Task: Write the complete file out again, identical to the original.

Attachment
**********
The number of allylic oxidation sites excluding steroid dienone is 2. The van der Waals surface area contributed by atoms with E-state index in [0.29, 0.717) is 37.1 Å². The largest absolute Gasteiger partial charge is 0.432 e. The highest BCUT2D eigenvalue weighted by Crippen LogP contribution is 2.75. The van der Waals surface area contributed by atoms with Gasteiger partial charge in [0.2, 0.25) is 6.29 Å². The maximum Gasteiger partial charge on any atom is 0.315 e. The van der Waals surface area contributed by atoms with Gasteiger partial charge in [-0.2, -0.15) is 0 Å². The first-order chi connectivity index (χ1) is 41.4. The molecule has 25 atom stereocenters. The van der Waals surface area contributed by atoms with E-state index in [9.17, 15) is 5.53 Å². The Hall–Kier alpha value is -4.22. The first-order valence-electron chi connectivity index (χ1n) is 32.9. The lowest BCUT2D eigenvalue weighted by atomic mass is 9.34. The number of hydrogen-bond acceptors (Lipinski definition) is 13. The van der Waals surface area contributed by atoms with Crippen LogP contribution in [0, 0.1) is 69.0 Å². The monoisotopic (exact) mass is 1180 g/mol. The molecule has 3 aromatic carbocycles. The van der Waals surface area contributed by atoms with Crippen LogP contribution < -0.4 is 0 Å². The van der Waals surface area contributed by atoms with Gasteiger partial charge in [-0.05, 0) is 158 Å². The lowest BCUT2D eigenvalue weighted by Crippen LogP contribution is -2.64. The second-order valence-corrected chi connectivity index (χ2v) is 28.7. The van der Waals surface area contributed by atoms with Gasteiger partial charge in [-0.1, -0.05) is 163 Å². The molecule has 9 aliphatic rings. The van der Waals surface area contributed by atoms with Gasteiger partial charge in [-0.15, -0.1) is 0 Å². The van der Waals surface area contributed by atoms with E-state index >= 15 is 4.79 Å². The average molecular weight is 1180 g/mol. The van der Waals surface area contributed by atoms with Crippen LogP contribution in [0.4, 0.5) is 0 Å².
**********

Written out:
The number of allylic oxidation sites excluding steroid dienone is 2. The van der Waals surface area contributed by atoms with E-state index in [0.29, 0.717) is 37.1 Å². The largest absolute Gasteiger partial charge is 0.432 e. The highest BCUT2D eigenvalue weighted by Crippen LogP contribution is 2.75. The van der Waals surface area contributed by atoms with Gasteiger partial charge in [0.2, 0.25) is 6.29 Å². The maximum Gasteiger partial charge on any atom is 0.315 e. The van der Waals surface area contributed by atoms with Gasteiger partial charge in [-0.2, -0.15) is 0 Å². The first-order chi connectivity index (χ1) is 41.4. The molecule has 25 atom stereocenters. The van der Waals surface area contributed by atoms with E-state index in [9.17, 15) is 5.53 Å². The Hall–Kier alpha value is -4.22. The first-order valence-electron chi connectivity index (χ1n) is 32.9. The lowest BCUT2D eigenvalue weighted by atomic mass is 9.34. The number of hydrogen-bond acceptors (Lipinski definition) is 13. The van der Waals surface area contributed by atoms with Crippen LogP contribution in [0, 0.1) is 69.0 Å². The monoisotopic (exact) mass is 1180 g/mol. The molecule has 3 aromatic carbocycles. The van der Waals surface area contributed by atoms with Crippen LogP contribution < -0.4 is 0 Å². The van der Waals surface area contributed by atoms with Gasteiger partial charge in [-0.05, 0) is 158 Å². The lowest BCUT2D eigenvalue weighted by Crippen LogP contribution is -2.64. The second-order valence-corrected chi connectivity index (χ2v) is 28.7. The van der Waals surface area contributed by atoms with Gasteiger partial charge in [-0.1, -0.05) is 163 Å². The molecule has 9 aliphatic rings. The van der Waals surface area contributed by atoms with Gasteiger partial charge in [-0.15, -0.1) is 0 Å². The van der Waals surface area contributed by atoms with E-state index >= 15 is 4.79 Å². The average molecular weight is 1180 g/mol. The van der Waals surface area contributed by atoms with Crippen LogP contribution in [0.4, 0.5) is 0 Å².